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Kevin Snipes creates highly personal narrative works – challenging the rest of us to decode their meanings.
"I think of myself as a storyteller," Kevin Snipes says. "I don't think of myself as a potter or a painter, but as a storyteller." He's teaching a two-day workshop at Red Star Studios in Kansas City, Missouri, and a healthy dozen of us are gathered upstairs in the Belger Arts Center gallery to look at images from a projector. He shows us a photograph of a gritty, industrial riverscape in Cleveland, where he grew up. He shows us the first slab-built piece he ever made that merged two objects, the moment his particular blend of form and concept, surface and narrative, took shape. It feels intimate, individual - which is fitting.
Snipes' work isn't for everybody. He wants people to engage with it, of course - that's an essential part of his conceptual approach. But in another way, his work is just for him. "My work is pretty personal," he says. The ceramist hasn't sought the spotlight and seems gently surprised when I approach him for this story. "I always feel like I'm a little bit anonymous," he says, "just working away at what I do."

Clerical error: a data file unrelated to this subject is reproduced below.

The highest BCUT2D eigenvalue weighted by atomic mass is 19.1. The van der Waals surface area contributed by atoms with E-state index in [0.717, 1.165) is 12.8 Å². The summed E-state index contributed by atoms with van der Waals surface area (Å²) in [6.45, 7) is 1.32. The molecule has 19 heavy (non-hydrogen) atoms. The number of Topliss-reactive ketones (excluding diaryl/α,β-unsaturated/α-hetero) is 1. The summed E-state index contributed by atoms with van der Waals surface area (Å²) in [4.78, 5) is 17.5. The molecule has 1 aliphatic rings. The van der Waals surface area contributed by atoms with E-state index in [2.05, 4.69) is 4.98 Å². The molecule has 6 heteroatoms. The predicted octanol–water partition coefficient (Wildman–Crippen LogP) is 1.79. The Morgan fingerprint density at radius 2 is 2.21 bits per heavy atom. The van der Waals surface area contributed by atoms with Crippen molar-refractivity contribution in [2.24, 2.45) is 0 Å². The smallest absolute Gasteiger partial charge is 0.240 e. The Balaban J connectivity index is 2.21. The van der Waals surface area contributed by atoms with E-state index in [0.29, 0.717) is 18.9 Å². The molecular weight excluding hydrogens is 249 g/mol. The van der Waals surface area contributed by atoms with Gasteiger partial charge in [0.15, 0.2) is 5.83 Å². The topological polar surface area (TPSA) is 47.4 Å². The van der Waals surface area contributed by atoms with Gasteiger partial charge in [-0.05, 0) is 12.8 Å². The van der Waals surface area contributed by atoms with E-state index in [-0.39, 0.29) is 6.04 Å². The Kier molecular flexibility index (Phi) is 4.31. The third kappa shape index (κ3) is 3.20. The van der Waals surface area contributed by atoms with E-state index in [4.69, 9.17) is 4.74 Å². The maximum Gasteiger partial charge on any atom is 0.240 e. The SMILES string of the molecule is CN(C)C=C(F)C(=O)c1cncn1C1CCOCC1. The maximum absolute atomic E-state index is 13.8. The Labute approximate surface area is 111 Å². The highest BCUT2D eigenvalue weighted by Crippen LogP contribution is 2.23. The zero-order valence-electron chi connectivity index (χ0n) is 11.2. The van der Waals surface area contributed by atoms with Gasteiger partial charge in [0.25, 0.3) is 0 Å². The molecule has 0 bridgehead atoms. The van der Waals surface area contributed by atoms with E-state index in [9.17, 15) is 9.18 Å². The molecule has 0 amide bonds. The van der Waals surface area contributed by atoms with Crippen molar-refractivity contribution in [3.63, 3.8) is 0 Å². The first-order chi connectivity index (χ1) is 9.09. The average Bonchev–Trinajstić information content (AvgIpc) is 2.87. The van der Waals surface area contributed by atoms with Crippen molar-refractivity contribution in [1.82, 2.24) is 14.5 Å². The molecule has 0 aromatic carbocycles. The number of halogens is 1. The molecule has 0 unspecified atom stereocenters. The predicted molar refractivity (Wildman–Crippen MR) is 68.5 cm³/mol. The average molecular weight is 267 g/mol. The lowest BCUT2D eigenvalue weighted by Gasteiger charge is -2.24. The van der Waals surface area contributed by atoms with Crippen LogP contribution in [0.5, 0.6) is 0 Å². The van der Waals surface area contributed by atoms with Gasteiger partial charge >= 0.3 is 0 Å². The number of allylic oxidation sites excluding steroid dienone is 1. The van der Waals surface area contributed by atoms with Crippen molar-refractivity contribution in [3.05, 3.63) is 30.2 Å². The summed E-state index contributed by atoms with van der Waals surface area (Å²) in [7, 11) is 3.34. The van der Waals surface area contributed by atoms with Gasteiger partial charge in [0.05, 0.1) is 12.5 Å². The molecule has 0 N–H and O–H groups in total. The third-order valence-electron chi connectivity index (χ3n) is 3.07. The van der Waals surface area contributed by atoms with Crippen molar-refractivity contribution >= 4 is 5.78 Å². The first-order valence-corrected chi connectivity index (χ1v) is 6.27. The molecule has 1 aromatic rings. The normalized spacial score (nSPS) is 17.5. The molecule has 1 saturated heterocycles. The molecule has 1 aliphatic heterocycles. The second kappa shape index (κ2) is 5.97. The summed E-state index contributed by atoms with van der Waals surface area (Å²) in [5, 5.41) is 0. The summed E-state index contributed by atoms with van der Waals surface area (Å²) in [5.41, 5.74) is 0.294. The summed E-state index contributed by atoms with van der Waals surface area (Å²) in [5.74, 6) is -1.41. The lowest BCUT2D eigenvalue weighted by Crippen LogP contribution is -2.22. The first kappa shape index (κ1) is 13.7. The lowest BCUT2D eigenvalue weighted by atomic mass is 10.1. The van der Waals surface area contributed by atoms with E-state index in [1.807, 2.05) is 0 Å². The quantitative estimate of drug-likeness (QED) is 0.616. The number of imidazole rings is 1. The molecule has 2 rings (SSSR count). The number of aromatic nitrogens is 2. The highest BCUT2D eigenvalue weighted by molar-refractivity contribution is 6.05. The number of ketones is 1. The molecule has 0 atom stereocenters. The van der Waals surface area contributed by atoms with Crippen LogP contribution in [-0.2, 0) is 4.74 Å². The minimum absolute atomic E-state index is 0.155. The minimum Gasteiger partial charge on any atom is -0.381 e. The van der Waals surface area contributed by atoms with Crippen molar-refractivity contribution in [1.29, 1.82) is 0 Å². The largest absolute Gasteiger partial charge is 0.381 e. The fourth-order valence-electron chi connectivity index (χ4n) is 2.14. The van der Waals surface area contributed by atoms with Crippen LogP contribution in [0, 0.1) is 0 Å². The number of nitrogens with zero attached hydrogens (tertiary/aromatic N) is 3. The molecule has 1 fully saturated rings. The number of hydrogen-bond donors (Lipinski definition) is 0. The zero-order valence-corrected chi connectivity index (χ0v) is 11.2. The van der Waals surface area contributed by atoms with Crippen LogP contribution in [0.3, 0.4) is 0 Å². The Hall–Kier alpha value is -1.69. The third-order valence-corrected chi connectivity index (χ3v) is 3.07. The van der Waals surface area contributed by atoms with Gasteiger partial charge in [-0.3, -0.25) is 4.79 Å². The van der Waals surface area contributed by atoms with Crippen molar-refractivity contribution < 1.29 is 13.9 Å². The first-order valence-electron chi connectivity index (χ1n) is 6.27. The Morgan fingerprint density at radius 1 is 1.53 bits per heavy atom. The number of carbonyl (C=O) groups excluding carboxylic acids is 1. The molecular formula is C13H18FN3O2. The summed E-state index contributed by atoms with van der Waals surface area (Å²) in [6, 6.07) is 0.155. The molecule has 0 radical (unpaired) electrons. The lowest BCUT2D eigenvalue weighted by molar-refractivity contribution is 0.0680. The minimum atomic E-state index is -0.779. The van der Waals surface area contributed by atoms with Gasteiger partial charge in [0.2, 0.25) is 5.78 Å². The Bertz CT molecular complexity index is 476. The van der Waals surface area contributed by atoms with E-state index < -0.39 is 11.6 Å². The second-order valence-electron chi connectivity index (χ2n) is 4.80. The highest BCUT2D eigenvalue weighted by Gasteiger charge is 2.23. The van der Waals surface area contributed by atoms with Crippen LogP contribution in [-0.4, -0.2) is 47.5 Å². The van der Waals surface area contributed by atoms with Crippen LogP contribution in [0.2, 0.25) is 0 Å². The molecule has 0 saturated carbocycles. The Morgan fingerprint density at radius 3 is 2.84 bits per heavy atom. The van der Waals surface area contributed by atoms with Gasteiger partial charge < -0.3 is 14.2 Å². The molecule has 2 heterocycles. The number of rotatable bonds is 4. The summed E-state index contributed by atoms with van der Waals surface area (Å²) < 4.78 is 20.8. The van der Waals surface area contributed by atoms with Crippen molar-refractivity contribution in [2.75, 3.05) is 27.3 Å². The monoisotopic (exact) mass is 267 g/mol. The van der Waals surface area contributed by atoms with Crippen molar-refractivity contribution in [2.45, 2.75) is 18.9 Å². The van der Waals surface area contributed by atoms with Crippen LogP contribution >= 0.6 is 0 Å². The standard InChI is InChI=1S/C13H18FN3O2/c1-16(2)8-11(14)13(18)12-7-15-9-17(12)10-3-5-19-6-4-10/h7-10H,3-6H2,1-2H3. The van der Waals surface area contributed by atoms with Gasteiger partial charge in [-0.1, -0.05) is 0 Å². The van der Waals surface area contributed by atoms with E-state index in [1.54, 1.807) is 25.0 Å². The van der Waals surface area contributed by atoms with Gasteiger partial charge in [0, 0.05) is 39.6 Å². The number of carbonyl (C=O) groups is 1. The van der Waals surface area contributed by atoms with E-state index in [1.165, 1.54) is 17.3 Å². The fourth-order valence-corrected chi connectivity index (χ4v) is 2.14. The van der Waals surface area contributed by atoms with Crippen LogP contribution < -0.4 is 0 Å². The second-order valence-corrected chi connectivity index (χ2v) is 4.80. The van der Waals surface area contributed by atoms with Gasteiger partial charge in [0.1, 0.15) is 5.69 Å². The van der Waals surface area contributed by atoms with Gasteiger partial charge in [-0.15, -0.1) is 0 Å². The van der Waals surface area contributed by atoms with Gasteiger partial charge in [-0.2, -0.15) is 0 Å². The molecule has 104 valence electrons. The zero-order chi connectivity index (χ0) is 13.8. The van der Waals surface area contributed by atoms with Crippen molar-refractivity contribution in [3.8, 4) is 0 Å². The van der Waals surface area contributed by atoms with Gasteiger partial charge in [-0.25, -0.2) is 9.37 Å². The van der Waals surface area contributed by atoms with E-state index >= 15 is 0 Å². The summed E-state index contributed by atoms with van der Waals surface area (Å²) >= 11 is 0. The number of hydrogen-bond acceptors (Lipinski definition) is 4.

It's paradoxical that he's leading workshops at all, Snipes is quick to point out. "I don't want to teach other people how to make the work I make," he says. "Ideally, I want people to think about how they make, how to pull from their own ideas." He's encouraged his students to bring their sketchbooks, images that mean something to them, fuel for their creativity. The emphasis of the class is ceramic surface decoration, but to Snipes, surface design is inseparable from storytelling - and storytelling, well, that's personal.
Snipes traces his technical approach - hand-constructed clay objects with carved detail, surfaces embellished with narrative illustration - back to his youth. "I realized recently that, as a child, I was a builder. Legos, Tinkertoys, you name it, I had it." In school, of course, he didn't get to build all day, but he could doodle, and he became known for his cartooning skills.